The Importance of Trade Mark Registration
Benefits of Trade Mark Registration
In order to ensure legal exclusivity for the use of your business name, product or logo, registering a trade mark is the quickest and most cost effective way to secure exclusivity and reduce the risk of adverse consequences to your business such as accusations of passing off and monetary claims being made against you.
Notwithstanding the risks to your business in the event that another entity puts forward accusations of passing off or misleading conduct, registration of a trade mark significantly reduces the risk of being prevented from using the business name, product or logo to which you have built your business and reputation around.
It is not mandatory to register a trade mark however we encourage our clients to secure registration given the substantial benefits it provides with respect to commercial protection of your business and its trading potential. Trade mark registration offers the following benefits:
- In most cases, a trade mark registration confers nationwide rights covering the entire Commonwealth of Australia which can then be extended to international jurisdictions;
- In the event that a subsequent application is made by a competitor within your industry for registration of a similar mark, a registered trade mark will be an obstacle to any such application. It makes it very likely that IP Australia will issue an examination report preventing registration in light of conflicting trade marks that may mislead or confuse consumers;
- Legally enforceable rights upon a registered trade mark are conferred under legislation that make it far easier, more certain and less expensive to enforce rights in a registered trade mark than in one that is not registered;
- The exclusive right to use your registered trade mark as a brand name for the goods or services specified in the registration is secured;
- The exclusive right is conferred to authorise other people to use your registered trade mark for the goods or services specified in the registration;
- Once a trade mark is registered it becomes personal property which is capable of being sold; and
- You gain the right to give the Australian Customs Service a notice objecting to the importation of goods that infringe your registered trade mark.
While some protection is afforded in terms of unregistered rights by virtue of the common law, such protection is extremely limited by evidentiary requirements and should not be used as safety net for non-registration.
For example, unregistered rights to business names or logos, if found at all, only exist where a substantial reputation has been developed in the relevant mark and this is notoriously difficult to prove.
In the event an unregistered right is found, this right is then limited within the geographical area in which the substantial reputation can be shown to exist. The importance of registration of trade marks is clearly apparent in allowing your business to expand outside what are otherwise limited geographical constraints.
Consequences of Non Registration
Knowingly using another entities name, logo or product, can lead to accusations of ‘passing off’ meaning to wrongfully appropriate someone else’s business reputation. Passing off is a common law action which protects goodwill and reputation, built up by the use of a trade mark or business name of a product or service. Actions made on the basis of passing off generally involve situations in which a representation is made in the course of trade, which deceives or causes confusion amongst consumers. Accusations of passing off can be extremely damaging and may lead to monetary claims being made against your business.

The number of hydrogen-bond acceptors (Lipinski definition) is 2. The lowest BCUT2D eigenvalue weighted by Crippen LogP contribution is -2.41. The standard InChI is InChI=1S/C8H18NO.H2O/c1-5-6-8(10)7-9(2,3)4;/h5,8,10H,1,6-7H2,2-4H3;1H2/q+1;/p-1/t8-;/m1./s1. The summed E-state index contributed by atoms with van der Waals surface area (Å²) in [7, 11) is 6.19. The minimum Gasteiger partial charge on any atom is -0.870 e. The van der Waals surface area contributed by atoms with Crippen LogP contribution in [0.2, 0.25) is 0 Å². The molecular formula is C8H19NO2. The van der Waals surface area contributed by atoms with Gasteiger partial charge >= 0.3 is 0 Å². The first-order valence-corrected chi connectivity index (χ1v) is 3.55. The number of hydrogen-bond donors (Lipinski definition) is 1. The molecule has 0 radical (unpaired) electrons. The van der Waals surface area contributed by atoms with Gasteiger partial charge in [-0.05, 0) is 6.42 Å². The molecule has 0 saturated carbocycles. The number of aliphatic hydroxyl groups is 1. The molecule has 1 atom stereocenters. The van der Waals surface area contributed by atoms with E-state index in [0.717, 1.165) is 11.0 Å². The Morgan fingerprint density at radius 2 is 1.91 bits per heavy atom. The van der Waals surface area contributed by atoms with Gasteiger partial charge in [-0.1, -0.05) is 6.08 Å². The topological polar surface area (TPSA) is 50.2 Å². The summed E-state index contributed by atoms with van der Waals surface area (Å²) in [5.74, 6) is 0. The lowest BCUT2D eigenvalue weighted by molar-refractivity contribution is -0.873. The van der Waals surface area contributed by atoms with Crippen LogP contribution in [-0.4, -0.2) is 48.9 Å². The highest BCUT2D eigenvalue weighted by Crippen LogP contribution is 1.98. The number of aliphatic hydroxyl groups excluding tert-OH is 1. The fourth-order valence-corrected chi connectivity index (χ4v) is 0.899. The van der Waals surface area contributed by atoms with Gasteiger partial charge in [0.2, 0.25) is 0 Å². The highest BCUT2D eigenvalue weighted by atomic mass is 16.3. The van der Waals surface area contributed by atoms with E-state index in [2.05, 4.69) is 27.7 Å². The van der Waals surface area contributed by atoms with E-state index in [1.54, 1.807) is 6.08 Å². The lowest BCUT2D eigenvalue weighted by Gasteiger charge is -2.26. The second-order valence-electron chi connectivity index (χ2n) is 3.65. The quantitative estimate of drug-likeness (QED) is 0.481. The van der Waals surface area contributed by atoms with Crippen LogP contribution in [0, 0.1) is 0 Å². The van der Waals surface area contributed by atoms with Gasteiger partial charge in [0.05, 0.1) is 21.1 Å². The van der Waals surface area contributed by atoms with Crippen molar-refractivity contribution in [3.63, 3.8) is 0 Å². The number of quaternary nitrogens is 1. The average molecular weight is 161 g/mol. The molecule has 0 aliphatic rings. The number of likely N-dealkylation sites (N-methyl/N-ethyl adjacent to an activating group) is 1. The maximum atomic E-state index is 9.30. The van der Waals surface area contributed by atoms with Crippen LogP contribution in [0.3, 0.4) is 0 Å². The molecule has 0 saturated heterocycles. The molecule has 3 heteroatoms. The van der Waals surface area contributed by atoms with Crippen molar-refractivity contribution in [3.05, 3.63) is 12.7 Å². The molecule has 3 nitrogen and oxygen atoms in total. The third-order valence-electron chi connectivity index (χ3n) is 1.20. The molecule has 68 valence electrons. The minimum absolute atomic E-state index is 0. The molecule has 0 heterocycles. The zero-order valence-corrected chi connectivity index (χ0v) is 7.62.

Misleading or deceptive conduct in terms of using another entity’s name, product or service is also prohibited under the Competition and Consumer Act 2010 (Cth) and such conduct constitutes an offence to which the remedies for the aggrieved party include injunctions and monetary damages.
The above consequences can arise even if you do not intend to carry out misleading or deceiving actions, demonstrating the necessity of trade mark registration to avoid doubt, potential conflict or damage to your business in both a financial and reputable sense. With the above consequences in mind, we strongly recommend that our clients register their business and/or product names at the onset of their business operations.
Ramsden Lawyers Commercial Services
The commercial team at Ramsden Lawyers can assist you and your business in all aspects of trade mark registration from:
(a) advising you on important considerations and compliance issues;
(b) initial searches to establish registerability of a trade mark;
(c) filing trade mark applications and all associated advice;
(d) advising on and responding to examination reports provided by IP Australia;
(e) advising and responding to any opposition applications filed by other trade mark holders seeking to prevent registration of your mark;
(f) filing opposition applications to prevent another entity’s use of your trade mark;
(g) advising you on the appeal process against a decision made by IP Australia to refuse registration of a trade mark through the Australian Administrative Tribunal;
(h) filing and advising on applications for removal of a trade mark for non-use; to
(i) advising you in the event accusations of passing off or misleading or deceptive conduct on your part are made.
Please contact our team at Ramsden Lawyers on 0755 921 921 to find out how we can assist you in relation to trade mark registration and all of your commercial needs.